Instead, they went to work after high school or a couple of years of college, and made pretty good lives for themselves. Often they founded successful businesses that hired educated people, not always for work that even needed much education. But graduates were out there in ever-increasing numbers, competing with one another for jobs.

So the bootstrap culture has not just survived, but flourished, and it continues to elect most of Canada's federal, provincial and municipal governments. Hence those governments' often tense relationship with the education culture.

Experience is a great teacher

One reason for the tension is that bootstrappers don't always have fond memories of school. Its concerns seemed irrelevant, its attitude snobbish and self-congratulating, and they were glad to escape it. Bootstrap politicians see education spending as a cost of holding power, to be kept as low as possible and focused on subsidizing employers' training costs. The idea of education as a social good, valuable in itself, doesn't register. "Social good" is what you purchase with your own hard-earned income, if you choose to. Tough luck for the also-rans.

B.C.'s present Liberal cabinet provides insights into bootstrap culture. Notably, their profiles on the government website put very little emphasis on their education backgrounds. A handful have degrees in professional fields from law to business to veterinary medicine. Some like John Rustad (Aboriginal Relations), Mary Polak (Environment), Steve Thompson (Forests), and Todd Stone (Transportation) make no mention at all of their educations.

Premier Christy Clark has attended SFU, the Sorbonne, and the University of Edinburgh, but attained no degree. Deputy minister Rich Coleman graduated from Penticton Secondary in 1971 and evidently went no further in his schooling. Education Minister Peter Fassbender graduated from Surrey's Queen Elizabeth Secondary, also in 1971, and attended the National Broadcasting School in Vancouver without receiving a certificate.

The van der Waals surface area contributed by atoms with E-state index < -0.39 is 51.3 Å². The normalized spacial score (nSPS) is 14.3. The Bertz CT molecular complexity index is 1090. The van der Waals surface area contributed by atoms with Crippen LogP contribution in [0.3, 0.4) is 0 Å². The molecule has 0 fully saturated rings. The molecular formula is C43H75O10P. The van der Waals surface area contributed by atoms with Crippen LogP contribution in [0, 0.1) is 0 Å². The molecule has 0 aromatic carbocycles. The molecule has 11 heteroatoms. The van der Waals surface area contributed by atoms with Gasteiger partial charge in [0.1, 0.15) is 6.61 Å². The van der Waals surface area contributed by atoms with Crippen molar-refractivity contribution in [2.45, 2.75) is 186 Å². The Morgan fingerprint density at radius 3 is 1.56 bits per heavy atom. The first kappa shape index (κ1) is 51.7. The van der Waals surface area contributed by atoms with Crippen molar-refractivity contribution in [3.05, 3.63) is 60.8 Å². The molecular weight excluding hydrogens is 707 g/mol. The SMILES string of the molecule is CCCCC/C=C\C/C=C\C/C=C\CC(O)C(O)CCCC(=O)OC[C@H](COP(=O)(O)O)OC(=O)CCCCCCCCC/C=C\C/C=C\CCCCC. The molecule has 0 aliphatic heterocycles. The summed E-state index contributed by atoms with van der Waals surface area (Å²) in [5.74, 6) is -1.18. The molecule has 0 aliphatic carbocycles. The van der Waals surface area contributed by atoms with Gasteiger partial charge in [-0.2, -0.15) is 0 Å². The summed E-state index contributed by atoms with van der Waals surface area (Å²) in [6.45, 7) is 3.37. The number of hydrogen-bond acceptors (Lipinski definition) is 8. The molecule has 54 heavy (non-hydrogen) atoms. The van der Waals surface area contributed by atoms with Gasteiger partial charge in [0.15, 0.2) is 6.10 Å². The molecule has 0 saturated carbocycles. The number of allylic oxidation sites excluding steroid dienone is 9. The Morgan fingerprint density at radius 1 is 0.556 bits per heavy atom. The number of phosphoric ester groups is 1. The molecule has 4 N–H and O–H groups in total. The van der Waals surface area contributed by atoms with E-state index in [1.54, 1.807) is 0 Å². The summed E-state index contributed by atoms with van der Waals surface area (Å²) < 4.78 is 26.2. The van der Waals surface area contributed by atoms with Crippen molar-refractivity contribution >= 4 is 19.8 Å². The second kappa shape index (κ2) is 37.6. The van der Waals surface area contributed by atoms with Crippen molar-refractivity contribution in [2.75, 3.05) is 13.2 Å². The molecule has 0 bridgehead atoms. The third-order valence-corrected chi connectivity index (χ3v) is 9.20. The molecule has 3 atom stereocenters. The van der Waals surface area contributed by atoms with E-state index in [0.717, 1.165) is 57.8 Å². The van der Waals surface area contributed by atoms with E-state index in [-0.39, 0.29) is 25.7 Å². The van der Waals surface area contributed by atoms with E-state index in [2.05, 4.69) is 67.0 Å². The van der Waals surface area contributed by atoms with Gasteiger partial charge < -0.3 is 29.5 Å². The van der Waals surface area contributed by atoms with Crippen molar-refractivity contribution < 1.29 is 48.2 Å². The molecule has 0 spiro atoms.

By far the best-educated person in the cabinet is Andrew Wilkinson: a Rhodes Scholar with both an M.D. and an LL.B. to his credit. You would think he might make a more knowledgeable minister of advanced education than Amrik Virk (B.A. in economics, SFU), but Wilkinson maintains a low profile as minister of technology, innovation, and citizens' services.

Formidable values

This is not to dismiss the cabinet as ignoramuses. On the contrary, their own successes are strong evidence for the effectiveness of bootstrap values: hard work, ambition, good social and communication skills, and critical thinking (first applied to their own schools).

As well, a key goal of education is to enable independence and control over one's own life. Bootstrappers tend to reach that goal earlier, and more power to them for it.

If bootstrappers regard the education culture as self-absorbed and self-indulgent, they often have good reason to. Those who flourish in school pay little notice to those who don't. And the education culture does tend to be self-righteously certain of its own merit.

Still, the bootstrappers may live too much in the moment, forgetting the past and ignoring the future until it arrives as an unwelcome surprise. Bootstrappers value smart thinking; education values wisdom. The education culture reflects on the failures of the past, and frets about an increasingly ominous future. The bootstrap culture, inherently optimistic, couldn't care less about either.

Both cultures very much need to talk to one another, and not just over a bargaining table. The educated culture needs the wisdom to recognize that a degree is not an automatic sign of personal superiority, and the bootstrap culture needs to be smart enough to think beyond the next election and to realize that individual success is meaningless in a failed society.  [Tyee]

Read more: Education, BC Politics,